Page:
|See Appendix K in Caring for Our Children, third edition for the routine schedule of when and how to treat different surfaces. Use the following instructions adapted from Appendix J of Caring for Our Children, third edition to safely prepare bleach solutions for sanitizing or disinfecting.Add bleach to cool water in a bottle made of opaque material. Make bleach dilutions fresh daily since bleach tends to evaporate over the course of the day. Label the bottle with the contents, date mixed, when and on which surfaces the dilution should be used. Use eye and skin protection, a funnel and measuring device, and a well-ventilated space to prepare the dilutions. Apply it as a heavy spray close to the surface or pour the solution to wet the surface to glistening. It may help to prevent confusion between the two dilutions if the disinfecting dilution is kept in a spray bottle and the sanitizing dilution is kept in a pour bottle. Avoid putting bleach into the air or on surfaces other than those intended to be treated. Allow at least 2 minutes of contact time.Sanitizer dilution of bleach: 1 teaspoon bleach/quart or 1 tablespoon of bleach/gallon of water. This is the solution to use on most surfaces thatDisinfectant dilution of bleach: 1 tablespoon bleach/quart or 1⁄4 cup/gallon of waterNote: the surface must be visibly clean before sanitizing or disinfecting it. If it is not visibly clean, wash the surface with detergent solution, and then rinse with water before applying the sanitizer or disinfectant. Some sanitizers/disinfectants require rinsing the surface after the chemical is applied for the require contact time. Be sure to read labels and follow the manufacturer’s instructions for use.|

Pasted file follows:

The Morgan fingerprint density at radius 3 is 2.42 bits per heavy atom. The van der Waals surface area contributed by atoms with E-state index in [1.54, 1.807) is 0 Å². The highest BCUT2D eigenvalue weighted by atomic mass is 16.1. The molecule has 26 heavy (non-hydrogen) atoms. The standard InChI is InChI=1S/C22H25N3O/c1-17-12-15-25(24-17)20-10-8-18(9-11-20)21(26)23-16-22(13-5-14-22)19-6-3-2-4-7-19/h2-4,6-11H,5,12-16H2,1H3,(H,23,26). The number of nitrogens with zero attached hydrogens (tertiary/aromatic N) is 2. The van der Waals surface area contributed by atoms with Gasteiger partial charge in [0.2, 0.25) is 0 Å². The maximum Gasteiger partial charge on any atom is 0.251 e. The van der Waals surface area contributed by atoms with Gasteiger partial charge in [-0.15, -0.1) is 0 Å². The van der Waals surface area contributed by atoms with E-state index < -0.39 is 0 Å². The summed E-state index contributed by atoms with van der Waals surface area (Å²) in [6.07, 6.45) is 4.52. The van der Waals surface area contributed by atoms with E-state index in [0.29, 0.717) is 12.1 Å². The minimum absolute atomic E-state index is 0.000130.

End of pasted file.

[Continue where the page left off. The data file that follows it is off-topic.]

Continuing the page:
For spills of body fluids, urine, stool, vomit, blood, saliva, nasal discharge, eye discharge, injury or tissue discharges, use the following step-by-step approach:
Stay calm and rational. Bacteria and viruses carried in the blood, such as hepatitis B virus, pose a small but specific risk in the child care setting. Blood and blood-derived fluids (such as watery discharges from injuries) pose the highest potential risk, because these body fluids contain the highest concentration of germs. Hepatitis B virus can survive in a dried state in the environment for at least a week and perhaps even longer. Some other body fluids such as saliva contaminated with blood or blood-associated fluids may contain live virus (such as hepatitis B virus) but at lower concentrations than are found in blood. Other body fluids, including urine and feces, do not pose a risk with blood borne diseases unless they are visibly contaminated with blood, although these fluids do pose a risk with other infectious diseases.
Mucous membrane exposure to blood is unlikely to cause disease unless the person whose blood was transferred has a blood-borne disease. Instances in which one child draws blood of another individual during biting or otherwise gets blood from another person on mucous membranes are very rare. Child bites rarely break the skin and when the skin is broken, bleeding begins a few seconds later, usually after the biter releases the bitten flesh. Even though biting is a common behavior by young children, transmission of blood borne disease by biting in child care has not been reported. Nevertheless, if blood transfer occurs and exposes a mucous membrane to blood from another individual (e.g. blood from another individual is visible in the mouth of a biter), you need to treat this as an accidental exposure to a potential HIV- containing body fluid. HIV testing may not account for a potential exposure to the virus from the time between a previous test and the exposure. The person who has had a mucous membrane exposure to blood should be tested up to 9 months after the exposure if the status of the donor of the blood is unknown.
When a mucous membrane blood exposure occurs:
Inform the exposed adult or the parents/legal guardians of the child who had a mucous
membrane exposure to someone else’s blood that: